- Inpatient programs allow for complete emersion in the recovery process since clients stay onsite around the clock. These programs are recommended for those with co-occurring disorders, severe or longstanding addictions, and those who have gone through treatment before and then relapsed.
- Outpatient programs offer similar therapeutic programming but they are often more flexible and can be structured around a client’s work schedule. Outpatient programs often work best for those with familial or work obligations that they must attend to while undergoing treatment.
Tramadol & Co-Occurring Issues
Many individuals suffer concurrently with other mental illnesses in addition to struggling with addiction. When that happens, tramadol may be used to alleviate both the pain and the symptoms of the mental illness. In certain situations, one condition will lead to the onset of the other.
Co-occurring disorders often lead to a toxic cycle. When substance abuse is an issue, it fuels the psychiatric disorder and worsens the symptoms, which in turn compels the continued use of tramadol. When treating tramadol addiction, it is important to address all co-occurring disorders as well. Failure to do so often increases the chance of relapse.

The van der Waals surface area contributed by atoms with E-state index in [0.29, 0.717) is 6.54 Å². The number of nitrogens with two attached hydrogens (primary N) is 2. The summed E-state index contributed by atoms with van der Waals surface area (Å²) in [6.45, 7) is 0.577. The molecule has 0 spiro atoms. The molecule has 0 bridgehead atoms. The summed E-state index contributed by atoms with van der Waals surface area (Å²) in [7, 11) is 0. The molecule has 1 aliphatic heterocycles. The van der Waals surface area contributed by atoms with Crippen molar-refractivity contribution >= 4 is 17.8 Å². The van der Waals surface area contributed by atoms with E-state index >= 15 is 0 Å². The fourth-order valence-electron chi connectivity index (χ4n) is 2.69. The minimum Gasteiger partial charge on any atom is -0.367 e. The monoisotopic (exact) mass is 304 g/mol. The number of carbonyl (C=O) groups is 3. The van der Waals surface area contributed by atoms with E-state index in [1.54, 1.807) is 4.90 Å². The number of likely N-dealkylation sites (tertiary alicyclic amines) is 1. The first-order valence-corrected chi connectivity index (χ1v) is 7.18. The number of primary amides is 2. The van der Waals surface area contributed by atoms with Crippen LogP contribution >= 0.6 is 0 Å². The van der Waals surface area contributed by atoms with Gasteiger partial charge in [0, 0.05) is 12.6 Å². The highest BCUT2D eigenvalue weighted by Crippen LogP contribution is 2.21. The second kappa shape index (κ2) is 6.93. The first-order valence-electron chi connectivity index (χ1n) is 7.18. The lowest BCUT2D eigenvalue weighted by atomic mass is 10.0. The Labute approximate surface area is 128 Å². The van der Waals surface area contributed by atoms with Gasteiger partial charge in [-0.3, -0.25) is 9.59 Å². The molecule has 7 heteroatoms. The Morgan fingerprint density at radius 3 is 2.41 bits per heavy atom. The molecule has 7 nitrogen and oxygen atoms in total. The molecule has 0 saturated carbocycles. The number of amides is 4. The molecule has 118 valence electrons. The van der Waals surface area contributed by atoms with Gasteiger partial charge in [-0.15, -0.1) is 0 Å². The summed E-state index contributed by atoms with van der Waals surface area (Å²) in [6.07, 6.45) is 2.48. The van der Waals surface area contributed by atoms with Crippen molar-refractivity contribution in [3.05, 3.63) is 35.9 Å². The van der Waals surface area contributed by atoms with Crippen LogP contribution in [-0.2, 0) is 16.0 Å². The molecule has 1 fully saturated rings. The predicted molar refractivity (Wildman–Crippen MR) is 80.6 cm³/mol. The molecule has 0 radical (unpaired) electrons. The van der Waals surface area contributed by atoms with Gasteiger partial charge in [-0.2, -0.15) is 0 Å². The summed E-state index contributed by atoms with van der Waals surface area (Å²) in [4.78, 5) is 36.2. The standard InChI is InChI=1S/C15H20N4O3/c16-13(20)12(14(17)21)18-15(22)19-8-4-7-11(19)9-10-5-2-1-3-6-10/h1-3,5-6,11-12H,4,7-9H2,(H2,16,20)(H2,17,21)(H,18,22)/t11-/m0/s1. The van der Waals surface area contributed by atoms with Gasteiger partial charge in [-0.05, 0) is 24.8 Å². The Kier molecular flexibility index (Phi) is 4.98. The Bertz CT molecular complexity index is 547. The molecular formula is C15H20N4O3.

How to Intervene if You Suspect a Loved One Is Abusing Tramadol
Addiction can cause strain on any relationship. While it can be tough to talk to a loved one about their suspected substance abuse, the topic can be approached systematically and empathetically.
Confrontational interventions like those seen on TV tend not to work well and may cause your loved one to resist the idea of treatment. Instead, you can try to have repeated conversations where you express your concern over your loved one’s tramadol use and bring up the idea of getting help. Often, it takes many attempts to reach your loved one before they accept help. While you wait, make sure to take care of yourself. Make time for rest, hobbies, and connection with other loved ones. You can also reach out to mutual support groups for families of addicts, such as Nar-Anon.
If your loved one does accept help, you can assist them in finding treatment programs or call a facility for them. Often, someone who finally agrees to get help may be in crisis mode and need the support from a loved one to take the steps they need to move forward. If you are ready to get help today, you can call us at any time at to speak confidentially to a caring and compassionate admissions navigator today.